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COMMENTARY: Bengals Offense Is Jay Gruden's Best Yet (The Irony Is Of Course Noted)

Every coach and every player has their flaws; talking points from detractors to relentlessly bite into. Jay Gruden has done enough to earn our trust.

Frank Victores-US PRESSWIRE

One commenter on the site -- though admittedly we're not sure if there's a bit of silly exposition at play here -- argued that "Jay Gruden needs to go". Translation: Fired. Now the core of the community reacted as expected, with a face palm to the exhausted face, shock n' awe'ing an assault against the comment but let's consider a few things first.

Gruden is preparing for the Oakland Raiders this week, only his 28th game plan (including Wild Card game) as an offensive coordinator in the NFL; a stretch of games that Cincinnati has a winning record. But still... his 28th game plan. And during that time A.J. Green and Andy Dalton have been nominated for numerous awards, including Green's AFC Offensive Player of the Month this year, despite both players having virtually no developmental period with Gruden during an empty NFL lockout last offseason.

Currently the Bengals have scored 248 points this year (not all on offense, admittedly), which puts them on pace for 397 points. That's the most a Bengals offense has scored since 2005 (421) and the second-most during Marvin Lewis' tenure. Additionally the Bengals have set a pace to generate 5,644 yards of offense from scrimmage (or 352.8 yards/game). Again. That's the second-most yardage by a Bengals offense during Lewis' ten-year tenure; the 2005 offense generated 5,730 yards.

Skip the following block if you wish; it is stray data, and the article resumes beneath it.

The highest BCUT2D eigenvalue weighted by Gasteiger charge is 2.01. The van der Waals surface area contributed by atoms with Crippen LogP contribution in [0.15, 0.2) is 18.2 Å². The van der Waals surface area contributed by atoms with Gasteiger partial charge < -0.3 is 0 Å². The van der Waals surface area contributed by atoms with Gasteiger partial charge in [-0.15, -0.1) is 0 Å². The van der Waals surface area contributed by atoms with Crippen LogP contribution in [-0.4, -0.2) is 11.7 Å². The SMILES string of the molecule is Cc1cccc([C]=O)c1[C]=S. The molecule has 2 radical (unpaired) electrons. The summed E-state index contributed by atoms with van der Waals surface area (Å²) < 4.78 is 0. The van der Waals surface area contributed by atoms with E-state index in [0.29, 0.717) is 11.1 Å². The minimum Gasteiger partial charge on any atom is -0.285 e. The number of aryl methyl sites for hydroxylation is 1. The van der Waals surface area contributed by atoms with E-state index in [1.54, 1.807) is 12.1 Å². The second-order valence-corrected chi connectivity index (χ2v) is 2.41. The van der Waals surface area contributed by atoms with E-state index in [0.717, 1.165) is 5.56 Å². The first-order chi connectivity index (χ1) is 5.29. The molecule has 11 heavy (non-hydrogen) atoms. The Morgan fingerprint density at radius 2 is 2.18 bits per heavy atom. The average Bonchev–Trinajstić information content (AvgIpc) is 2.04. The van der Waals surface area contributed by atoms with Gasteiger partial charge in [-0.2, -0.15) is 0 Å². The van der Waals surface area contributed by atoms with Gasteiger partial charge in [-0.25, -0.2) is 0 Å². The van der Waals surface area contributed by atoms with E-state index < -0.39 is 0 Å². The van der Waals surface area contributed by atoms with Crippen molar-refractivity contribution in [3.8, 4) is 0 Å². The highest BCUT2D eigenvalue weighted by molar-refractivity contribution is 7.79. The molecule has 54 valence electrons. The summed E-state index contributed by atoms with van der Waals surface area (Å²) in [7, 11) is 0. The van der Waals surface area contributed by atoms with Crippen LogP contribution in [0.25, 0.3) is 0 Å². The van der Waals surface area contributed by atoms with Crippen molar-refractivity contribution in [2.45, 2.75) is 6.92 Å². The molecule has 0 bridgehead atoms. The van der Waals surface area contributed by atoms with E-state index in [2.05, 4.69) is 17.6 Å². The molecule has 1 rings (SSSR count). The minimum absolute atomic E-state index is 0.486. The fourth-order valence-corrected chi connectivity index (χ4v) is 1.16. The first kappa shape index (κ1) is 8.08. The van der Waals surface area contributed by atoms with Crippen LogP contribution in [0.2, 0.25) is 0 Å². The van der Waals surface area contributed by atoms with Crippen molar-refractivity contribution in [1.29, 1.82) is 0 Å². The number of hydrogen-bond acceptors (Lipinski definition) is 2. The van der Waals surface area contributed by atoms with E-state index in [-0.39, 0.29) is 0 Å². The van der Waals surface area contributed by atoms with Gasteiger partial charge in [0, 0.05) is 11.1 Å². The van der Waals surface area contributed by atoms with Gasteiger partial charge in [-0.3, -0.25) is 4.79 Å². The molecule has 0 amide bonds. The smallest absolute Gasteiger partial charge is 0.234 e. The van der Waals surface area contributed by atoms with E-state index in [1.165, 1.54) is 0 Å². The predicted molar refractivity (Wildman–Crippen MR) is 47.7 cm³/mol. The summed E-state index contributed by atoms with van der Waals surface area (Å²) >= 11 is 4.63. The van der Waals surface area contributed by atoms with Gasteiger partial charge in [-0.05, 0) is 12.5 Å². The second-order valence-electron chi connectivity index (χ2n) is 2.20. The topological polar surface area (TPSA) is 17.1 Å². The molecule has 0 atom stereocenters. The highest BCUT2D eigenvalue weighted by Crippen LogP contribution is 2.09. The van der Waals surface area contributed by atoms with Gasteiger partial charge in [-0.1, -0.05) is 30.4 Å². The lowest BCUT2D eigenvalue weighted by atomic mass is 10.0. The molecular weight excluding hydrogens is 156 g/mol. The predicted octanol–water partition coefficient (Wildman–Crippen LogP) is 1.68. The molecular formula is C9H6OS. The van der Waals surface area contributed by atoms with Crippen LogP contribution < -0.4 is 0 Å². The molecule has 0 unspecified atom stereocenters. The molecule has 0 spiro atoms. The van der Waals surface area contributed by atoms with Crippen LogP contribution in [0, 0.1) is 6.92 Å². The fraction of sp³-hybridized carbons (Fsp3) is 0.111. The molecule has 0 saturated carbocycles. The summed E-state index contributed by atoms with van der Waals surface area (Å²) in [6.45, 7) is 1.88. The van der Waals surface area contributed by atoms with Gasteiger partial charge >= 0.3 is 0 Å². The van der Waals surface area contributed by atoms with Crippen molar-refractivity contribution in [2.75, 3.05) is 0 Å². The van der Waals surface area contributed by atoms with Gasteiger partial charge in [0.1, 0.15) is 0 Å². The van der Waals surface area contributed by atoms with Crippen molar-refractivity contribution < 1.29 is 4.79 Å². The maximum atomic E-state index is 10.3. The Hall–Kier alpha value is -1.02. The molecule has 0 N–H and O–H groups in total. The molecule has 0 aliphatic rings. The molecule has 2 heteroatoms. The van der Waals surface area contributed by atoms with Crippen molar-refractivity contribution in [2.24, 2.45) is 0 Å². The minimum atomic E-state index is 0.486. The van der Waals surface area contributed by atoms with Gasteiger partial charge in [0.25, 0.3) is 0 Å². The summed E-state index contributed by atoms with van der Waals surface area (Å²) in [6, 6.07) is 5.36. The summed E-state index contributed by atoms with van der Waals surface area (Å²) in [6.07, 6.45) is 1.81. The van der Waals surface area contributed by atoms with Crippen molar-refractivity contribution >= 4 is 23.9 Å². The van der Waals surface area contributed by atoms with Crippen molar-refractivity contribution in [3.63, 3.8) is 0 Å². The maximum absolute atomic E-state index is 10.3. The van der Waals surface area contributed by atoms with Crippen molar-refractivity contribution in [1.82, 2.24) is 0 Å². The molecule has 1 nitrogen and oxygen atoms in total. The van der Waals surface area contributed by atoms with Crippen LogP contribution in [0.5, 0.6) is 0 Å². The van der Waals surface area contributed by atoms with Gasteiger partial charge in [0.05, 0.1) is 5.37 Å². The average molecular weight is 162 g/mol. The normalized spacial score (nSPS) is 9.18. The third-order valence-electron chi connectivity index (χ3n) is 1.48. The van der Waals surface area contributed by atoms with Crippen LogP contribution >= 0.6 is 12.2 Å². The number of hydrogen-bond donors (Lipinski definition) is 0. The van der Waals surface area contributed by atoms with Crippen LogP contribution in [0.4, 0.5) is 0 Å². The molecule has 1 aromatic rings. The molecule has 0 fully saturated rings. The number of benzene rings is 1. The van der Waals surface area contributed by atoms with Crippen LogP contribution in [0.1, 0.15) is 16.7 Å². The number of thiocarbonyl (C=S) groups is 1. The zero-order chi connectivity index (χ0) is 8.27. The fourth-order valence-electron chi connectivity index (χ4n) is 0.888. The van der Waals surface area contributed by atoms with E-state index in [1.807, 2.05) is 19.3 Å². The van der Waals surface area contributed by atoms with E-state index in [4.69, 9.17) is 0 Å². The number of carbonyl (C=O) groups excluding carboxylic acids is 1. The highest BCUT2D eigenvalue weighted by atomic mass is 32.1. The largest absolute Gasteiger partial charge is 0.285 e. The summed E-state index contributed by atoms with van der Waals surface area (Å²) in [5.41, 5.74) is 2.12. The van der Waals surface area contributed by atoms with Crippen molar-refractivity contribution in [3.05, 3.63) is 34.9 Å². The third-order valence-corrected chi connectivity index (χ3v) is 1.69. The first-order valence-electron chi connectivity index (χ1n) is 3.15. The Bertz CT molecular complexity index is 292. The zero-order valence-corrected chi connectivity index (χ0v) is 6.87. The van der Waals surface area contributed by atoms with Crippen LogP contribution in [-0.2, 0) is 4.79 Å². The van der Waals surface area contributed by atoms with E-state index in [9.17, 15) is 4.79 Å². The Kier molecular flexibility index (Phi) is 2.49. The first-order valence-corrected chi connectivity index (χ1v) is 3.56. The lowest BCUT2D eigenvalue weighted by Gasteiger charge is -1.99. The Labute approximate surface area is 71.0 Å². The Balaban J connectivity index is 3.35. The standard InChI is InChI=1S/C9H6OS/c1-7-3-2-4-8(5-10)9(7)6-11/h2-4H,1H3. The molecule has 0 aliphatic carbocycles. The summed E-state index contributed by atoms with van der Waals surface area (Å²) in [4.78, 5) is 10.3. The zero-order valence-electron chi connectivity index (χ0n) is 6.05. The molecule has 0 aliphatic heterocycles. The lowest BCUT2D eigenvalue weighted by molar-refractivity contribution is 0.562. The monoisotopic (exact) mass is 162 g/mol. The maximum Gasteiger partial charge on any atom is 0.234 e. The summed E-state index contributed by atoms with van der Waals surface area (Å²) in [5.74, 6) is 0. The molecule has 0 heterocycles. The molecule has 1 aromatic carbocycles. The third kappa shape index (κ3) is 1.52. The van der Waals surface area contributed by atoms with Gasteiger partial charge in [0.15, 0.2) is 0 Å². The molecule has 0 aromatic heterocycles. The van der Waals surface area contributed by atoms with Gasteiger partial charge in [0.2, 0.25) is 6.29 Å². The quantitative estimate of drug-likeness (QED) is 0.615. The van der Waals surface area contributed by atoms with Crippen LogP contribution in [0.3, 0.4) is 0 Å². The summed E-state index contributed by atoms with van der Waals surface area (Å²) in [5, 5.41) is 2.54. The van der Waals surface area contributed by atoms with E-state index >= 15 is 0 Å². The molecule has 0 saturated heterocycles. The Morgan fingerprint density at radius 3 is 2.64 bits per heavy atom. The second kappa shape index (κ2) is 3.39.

And through their first ten games this year, the Bengals have scored 30 points three times already; threatening every season for most in the past ten years -- 2010 (3), 2007 (3) 2006 (3), 2005 (6), 2003 (4).

And think of the crew he's doing this with. A.J. Green, a superstar talent that would start for any NFL team in the history of the sport (that might be a little homerish), true. But then you have an inconsistent tight end, a developing quarterback with anxiety tendencies, combined into an offense with a suffocating inferior complex on third downs. You've also had eight different starters at the interior offensive line (not including the tackles) and a middle-of-the-road rushing offense with literally no explosion.

Not bad for an offensive coordinator developing his 28th game plan in his one-plus year of NFL experience as an offensive coordinator.

So let's fire him.